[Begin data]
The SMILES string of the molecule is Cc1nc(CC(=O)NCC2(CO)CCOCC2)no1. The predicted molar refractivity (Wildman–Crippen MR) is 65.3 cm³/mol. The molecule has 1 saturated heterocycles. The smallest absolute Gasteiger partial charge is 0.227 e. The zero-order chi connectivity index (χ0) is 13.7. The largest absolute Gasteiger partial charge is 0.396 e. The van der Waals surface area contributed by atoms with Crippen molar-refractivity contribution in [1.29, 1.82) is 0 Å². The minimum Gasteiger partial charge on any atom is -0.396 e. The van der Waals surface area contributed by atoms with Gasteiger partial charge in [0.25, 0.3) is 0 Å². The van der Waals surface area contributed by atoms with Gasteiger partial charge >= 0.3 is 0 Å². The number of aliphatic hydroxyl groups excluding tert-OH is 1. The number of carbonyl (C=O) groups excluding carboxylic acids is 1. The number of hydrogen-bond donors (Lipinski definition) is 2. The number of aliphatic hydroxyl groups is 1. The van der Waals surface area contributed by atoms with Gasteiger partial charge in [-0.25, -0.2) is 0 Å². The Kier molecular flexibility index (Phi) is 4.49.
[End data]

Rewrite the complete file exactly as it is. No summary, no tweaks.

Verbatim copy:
The SMILES string of the molecule is Cc1nc(CC(=O)NCC2(CO)CCOCC2)no1. The predicted molar refractivity (Wildman–Crippen MR) is 65.3 cm³/mol. The molecule has 1 saturated heterocycles. The smallest absolute Gasteiger partial charge is 0.227 e. The zero-order chi connectivity index (χ0) is 13.7. The largest absolute Gasteiger partial charge is 0.396 e. The van der Waals surface area contributed by atoms with Crippen molar-refractivity contribution in [1.29, 1.82) is 0 Å². The minimum Gasteiger partial charge on any atom is -0.396 e. The van der Waals surface area contributed by atoms with Gasteiger partial charge in [0.25, 0.3) is 0 Å². The van der Waals surface area contributed by atoms with Gasteiger partial charge >= 0.3 is 0 Å². The number of aliphatic hydroxyl groups excluding tert-OH is 1. The number of carbonyl (C=O) groups excluding carboxylic acids is 1. The number of hydrogen-bond donors (Lipinski definition) is 2. The number of aliphatic hydroxyl groups is 1. The van der Waals surface area contributed by atoms with Gasteiger partial charge in [-0.25, -0.2) is 0 Å². The Kier molecular flexibility index (Phi) is 4.49.